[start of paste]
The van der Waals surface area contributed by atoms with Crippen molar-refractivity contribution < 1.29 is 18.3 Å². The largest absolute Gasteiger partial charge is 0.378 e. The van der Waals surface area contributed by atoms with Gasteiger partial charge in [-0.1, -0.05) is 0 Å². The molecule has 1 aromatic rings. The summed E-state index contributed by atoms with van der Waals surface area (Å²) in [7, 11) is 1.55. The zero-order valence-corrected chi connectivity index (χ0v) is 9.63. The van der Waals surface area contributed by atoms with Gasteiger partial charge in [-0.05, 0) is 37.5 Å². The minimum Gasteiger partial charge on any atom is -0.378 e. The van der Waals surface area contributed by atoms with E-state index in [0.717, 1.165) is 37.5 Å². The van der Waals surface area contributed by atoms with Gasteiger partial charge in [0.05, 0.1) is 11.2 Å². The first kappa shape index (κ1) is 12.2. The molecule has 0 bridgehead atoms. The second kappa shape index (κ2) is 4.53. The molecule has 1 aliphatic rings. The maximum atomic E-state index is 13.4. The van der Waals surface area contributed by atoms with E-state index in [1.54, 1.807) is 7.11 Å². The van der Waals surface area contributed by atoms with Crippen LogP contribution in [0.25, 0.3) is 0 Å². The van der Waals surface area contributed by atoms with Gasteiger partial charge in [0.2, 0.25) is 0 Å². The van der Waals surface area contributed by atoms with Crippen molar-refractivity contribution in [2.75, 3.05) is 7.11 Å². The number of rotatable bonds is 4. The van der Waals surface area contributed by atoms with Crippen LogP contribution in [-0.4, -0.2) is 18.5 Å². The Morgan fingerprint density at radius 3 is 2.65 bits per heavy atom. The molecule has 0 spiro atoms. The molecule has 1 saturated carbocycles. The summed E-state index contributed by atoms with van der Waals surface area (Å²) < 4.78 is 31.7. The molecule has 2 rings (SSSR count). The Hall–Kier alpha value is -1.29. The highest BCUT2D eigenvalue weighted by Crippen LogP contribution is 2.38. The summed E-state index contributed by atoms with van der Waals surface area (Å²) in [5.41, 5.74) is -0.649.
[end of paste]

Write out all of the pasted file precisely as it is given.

The van der Waals surface area contributed by atoms with Crippen molar-refractivity contribution < 1.29 is 18.3 Å². The largest absolute Gasteiger partial charge is 0.378 e. The van der Waals surface area contributed by atoms with Gasteiger partial charge in [-0.1, -0.05) is 0 Å². The molecule has 1 aromatic rings. The summed E-state index contributed by atoms with van der Waals surface area (Å²) in [7, 11) is 1.55. The zero-order valence-corrected chi connectivity index (χ0v) is 9.63. The van der Waals surface area contributed by atoms with Gasteiger partial charge in [-0.05, 0) is 37.5 Å². The minimum Gasteiger partial charge on any atom is -0.378 e. The van der Waals surface area contributed by atoms with E-state index in [0.717, 1.165) is 37.5 Å². The van der Waals surface area contributed by atoms with Gasteiger partial charge in [0.05, 0.1) is 11.2 Å². The first kappa shape index (κ1) is 12.2. The molecule has 0 bridgehead atoms. The second kappa shape index (κ2) is 4.53. The molecule has 1 aliphatic rings. The maximum atomic E-state index is 13.4. The van der Waals surface area contributed by atoms with E-state index in [1.54, 1.807) is 7.11 Å². The van der Waals surface area contributed by atoms with Crippen LogP contribution in [0.25, 0.3) is 0 Å². The van der Waals surface area contributed by atoms with Gasteiger partial charge in [0.2, 0.25) is 0 Å². The van der Waals surface area contributed by atoms with Crippen molar-refractivity contribution in [2.75, 3.05) is 7.11 Å². The number of rotatable bonds is 4. The van der Waals surface area contributed by atoms with Crippen LogP contribution in [-0.4, -0.2) is 18.5 Å². The Morgan fingerprint density at radius 3 is 2.65 bits per heavy atom. The molecule has 0 spiro atoms. The molecule has 1 saturated carbocycles. The summed E-state index contributed by atoms with van der Waals surface area (Å²) < 4.78 is 31.7. The molecule has 2 rings (SSSR count). The Hall–Kier alpha value is -1.29. The highest BCUT2D eigenvalue weighted by Crippen LogP contribution is 2.38. The summed E-state index contributed by atoms with van der Waals surface area (Å²) in [5.41, 5.74) is -0.649.